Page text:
Saturday, August 15, 2015

The Most Important Choice

Jesus said His mission was to "seek and save the lost."  We take a look on how choice is involved in Mission.  (Originally published on Friday, December 28, 2007).

The Most Important Choice

According to the Bible the decision to save man was done long before we ever existed. Three passages come to mind on this topic: Ephesians 1:3,4; 2 Timothy 1:8,9; Titus 1:2. Let us read all three verses.
Ephesians 1: 3 Blessed be the God and Father of our Lord Jesus Christ, who hath blessed us with all spiritual blessings in heavenly places in Christ:
Ephesians 1: 4 According as he hath chosen us in him before the foundation of the world, that we should be holy and without blame before him in love:

2 Timothy 1: 8 Be not thou therefore ashamed of the testimony of our Lord, nor of me his prisoner: but be thou partaker of the afflictions of the gospel according to the power of God;
2 Timothy 1: 9 Who hath saved us, and called us with an holy calling, not according to our works, but according to his own purpose and grace, which was given us in Christ Jesus before the world began,

Titus 1:2 In hope of eternal life, which God, that cannot lie, promised before the world began;

These verses all say that the plan of salvation was in existence before the world began. In other words, before this planet existed as man's home, Christ made a choice that He would die for anyone who would sin. Knowing how God works all the particulars of the plan had been designed and decided long before. It was a contingency plan that was put in effect once man sinned. Christ would come as a baby in the likeness of Sinful flesh. Not only would He have to suffer Satan's persecution and punishment, Christ also had to endure God's wrath against Sin. The wages of Sin is eternal death, which meant eternal separation from God; hence the prayer, "Eli, Eli, lama sabachthani? that is to say, My God, my God, why hast thou forsaken me?" Matthew 27:46.

Being that God is omniscient, Christ knew what He was getting into. However, in Gethsemane, we find Christ as if trying to find a way out. It is as if the sacrifice was unbearable. Mark describes it in these words,

Mark 14: 33And he taketh with him Peter and James and John, and began to be sore amazed, and to be very heavy;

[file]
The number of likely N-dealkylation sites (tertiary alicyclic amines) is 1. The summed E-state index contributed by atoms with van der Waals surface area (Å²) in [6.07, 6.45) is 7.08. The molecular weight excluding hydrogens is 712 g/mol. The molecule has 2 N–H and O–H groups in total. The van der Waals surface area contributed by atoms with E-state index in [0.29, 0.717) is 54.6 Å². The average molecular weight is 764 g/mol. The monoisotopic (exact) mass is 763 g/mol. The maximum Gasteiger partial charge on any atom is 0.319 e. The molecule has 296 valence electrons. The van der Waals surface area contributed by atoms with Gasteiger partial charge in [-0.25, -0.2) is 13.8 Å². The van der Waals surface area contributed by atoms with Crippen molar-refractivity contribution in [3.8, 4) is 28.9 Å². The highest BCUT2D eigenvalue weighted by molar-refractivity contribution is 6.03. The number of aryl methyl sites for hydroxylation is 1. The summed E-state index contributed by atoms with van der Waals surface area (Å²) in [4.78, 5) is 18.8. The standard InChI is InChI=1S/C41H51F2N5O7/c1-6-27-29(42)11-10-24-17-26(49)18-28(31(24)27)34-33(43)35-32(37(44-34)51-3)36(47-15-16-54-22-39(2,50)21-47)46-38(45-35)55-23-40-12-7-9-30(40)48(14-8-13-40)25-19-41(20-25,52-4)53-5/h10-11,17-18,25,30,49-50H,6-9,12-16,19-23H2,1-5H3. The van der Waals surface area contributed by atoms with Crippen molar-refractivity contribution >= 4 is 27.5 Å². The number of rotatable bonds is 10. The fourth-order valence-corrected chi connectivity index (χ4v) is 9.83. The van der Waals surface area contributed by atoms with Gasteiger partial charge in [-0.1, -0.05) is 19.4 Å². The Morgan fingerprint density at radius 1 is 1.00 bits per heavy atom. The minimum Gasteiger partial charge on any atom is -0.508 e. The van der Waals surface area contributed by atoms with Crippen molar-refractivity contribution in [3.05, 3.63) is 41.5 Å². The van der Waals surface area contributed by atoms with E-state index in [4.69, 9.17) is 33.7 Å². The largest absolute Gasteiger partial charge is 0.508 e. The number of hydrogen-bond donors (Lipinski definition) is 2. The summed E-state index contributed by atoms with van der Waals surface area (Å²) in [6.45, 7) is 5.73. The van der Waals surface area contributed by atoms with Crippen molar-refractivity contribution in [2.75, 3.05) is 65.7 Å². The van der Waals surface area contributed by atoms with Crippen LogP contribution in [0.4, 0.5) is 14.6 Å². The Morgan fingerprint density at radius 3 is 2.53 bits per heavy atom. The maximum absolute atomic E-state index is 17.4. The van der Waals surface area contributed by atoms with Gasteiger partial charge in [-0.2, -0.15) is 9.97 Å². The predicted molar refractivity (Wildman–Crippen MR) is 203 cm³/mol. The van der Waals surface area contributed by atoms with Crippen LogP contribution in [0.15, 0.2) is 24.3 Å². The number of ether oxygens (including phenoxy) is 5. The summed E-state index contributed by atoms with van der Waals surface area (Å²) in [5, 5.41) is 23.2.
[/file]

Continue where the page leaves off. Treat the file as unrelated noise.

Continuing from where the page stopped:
Mark 14: 34And saith unto them, My soul is exceeding sorrowful unto death: tarry ye here, and watch.
Mark 14: 35And he went forward a little, and fell on the ground, and prayed that, if it were possible, the hour might pass from him.
Mark 14: 36And he said, Abba, Father, all things are possible unto thee; take away this cup from me: nevertheless not what I will, but what thou wilt.

Christ, in fact, prayed this three times. The Father seemed to be silent. It seems that although He made the decision to die for fallen man as God, now he had to make it as a man, because to save man he had to endure the wrath of God against transgression as a man (Desire of Ages p. 686). Sister White adds later in the same chapter

Three times has He uttered that prayer. Three times has humanity shrunk from the last, crowning sacrifice. But now the history of the human race comes up before the world's Redeemer. He sees that the transgressors of the law, if left to themselves, must perish. He sees the helplessness of man. He sees the power of sin. The woes and lamentations of a doomed world rise before Him. He beholds its impending fate, and His decision is made. He will save man at any cost to Himself. He accepts His baptism of blood, that through Him perishing millions may gain everlasting life. He has left the courts of heaven, where all is purity, happiness, and glory, to save the one lost sheep, the one world that has fallen by transgression. And He will not turn from His mission. He will become the propitiation of a race that has willed to sin. His prayer now breathes only submission: "If this cup may not pass away from Me, except I drink it, Thy will be done." Desire of Ages p. 692-3

This should not discourage us. Christ, as a man, made the choice to finish the work. Christ successfully and effectively paid the penalty for Sin. Also, no one can say Christ cannot sympathize with suffering and feeling tempted. This makes Him a better High Priest, intercessor and helper. 

What kind of a high priest was Jesus? One who was made like the ones he intercedes for, He was touched with the feeling of our infirmities. He was One which was tempted in all things as we are, yet never Sinned. He was One who suffered as we suffer - and perhaps even more. Because of this, He can make reconciliation for the Sins of people and is able to succor those who are also tempted. Because of this He can sympathize with us, save us to the uttermost when we come to Him, and live to make intercession for us (Hebrews 2:17, 18; 4:15; 7:25). 

Christ made His choice; because of this we are able to make our choice. The choice is very simple; accept His work of intercession and help for you or reject it. I pray that you make the right choice.